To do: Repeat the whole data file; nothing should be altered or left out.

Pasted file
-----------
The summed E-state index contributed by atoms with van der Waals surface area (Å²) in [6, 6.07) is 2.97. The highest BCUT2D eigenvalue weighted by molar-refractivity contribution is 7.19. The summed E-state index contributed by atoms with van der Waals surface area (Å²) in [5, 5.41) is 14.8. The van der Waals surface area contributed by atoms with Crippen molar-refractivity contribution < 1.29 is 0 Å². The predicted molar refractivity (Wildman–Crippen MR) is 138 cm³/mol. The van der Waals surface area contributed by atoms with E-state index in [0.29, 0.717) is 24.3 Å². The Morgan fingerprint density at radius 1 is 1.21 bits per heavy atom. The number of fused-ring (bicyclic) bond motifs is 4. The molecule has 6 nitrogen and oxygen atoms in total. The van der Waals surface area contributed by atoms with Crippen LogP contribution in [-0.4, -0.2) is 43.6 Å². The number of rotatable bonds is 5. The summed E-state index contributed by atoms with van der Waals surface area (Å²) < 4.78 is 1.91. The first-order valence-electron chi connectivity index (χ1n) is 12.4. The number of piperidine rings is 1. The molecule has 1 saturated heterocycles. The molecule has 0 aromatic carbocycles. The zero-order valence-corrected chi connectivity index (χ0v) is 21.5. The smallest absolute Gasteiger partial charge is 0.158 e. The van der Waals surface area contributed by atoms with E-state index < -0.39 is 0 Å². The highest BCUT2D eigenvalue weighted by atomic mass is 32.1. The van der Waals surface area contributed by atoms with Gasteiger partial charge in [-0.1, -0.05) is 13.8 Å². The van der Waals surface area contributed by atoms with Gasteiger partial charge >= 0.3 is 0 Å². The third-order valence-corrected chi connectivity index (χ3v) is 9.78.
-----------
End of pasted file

The summed E-state index contributed by atoms with van der Waals surface area (Å²) in [6, 6.07) is 2.97. The highest BCUT2D eigenvalue weighted by molar-refractivity contribution is 7.19. The summed E-state index contributed by atoms with van der Waals surface area (Å²) in [5, 5.41) is 14.8. The van der Waals surface area contributed by atoms with Crippen molar-refractivity contribution < 1.29 is 0 Å². The predicted molar refractivity (Wildman–Crippen MR) is 138 cm³/mol. The van der Waals surface area contributed by atoms with E-state index in [0.29, 0.717) is 24.3 Å². The Morgan fingerprint density at radius 1 is 1.21 bits per heavy atom. The number of fused-ring (bicyclic) bond motifs is 4. The molecule has 6 nitrogen and oxygen atoms in total. The van der Waals surface area contributed by atoms with Crippen LogP contribution in [-0.4, -0.2) is 43.6 Å². The number of rotatable bonds is 5. The summed E-state index contributed by atoms with van der Waals surface area (Å²) < 4.78 is 1.91. The first-order valence-electron chi connectivity index (χ1n) is 12.4. The number of piperidine rings is 1. The molecule has 1 saturated heterocycles. The molecule has 0 aromatic carbocycles. The zero-order valence-corrected chi connectivity index (χ0v) is 21.5. The smallest absolute Gasteiger partial charge is 0.158 e. The van der Waals surface area contributed by atoms with E-state index < -0.39 is 0 Å². The highest BCUT2D eigenvalue weighted by atomic mass is 32.1. The van der Waals surface area contributed by atoms with Gasteiger partial charge in [-0.1, -0.05) is 13.8 Å². The van der Waals surface area contributed by atoms with Gasteiger partial charge >= 0.3 is 0 Å². The third-order valence-corrected chi connectivity index (χ3v) is 9.78.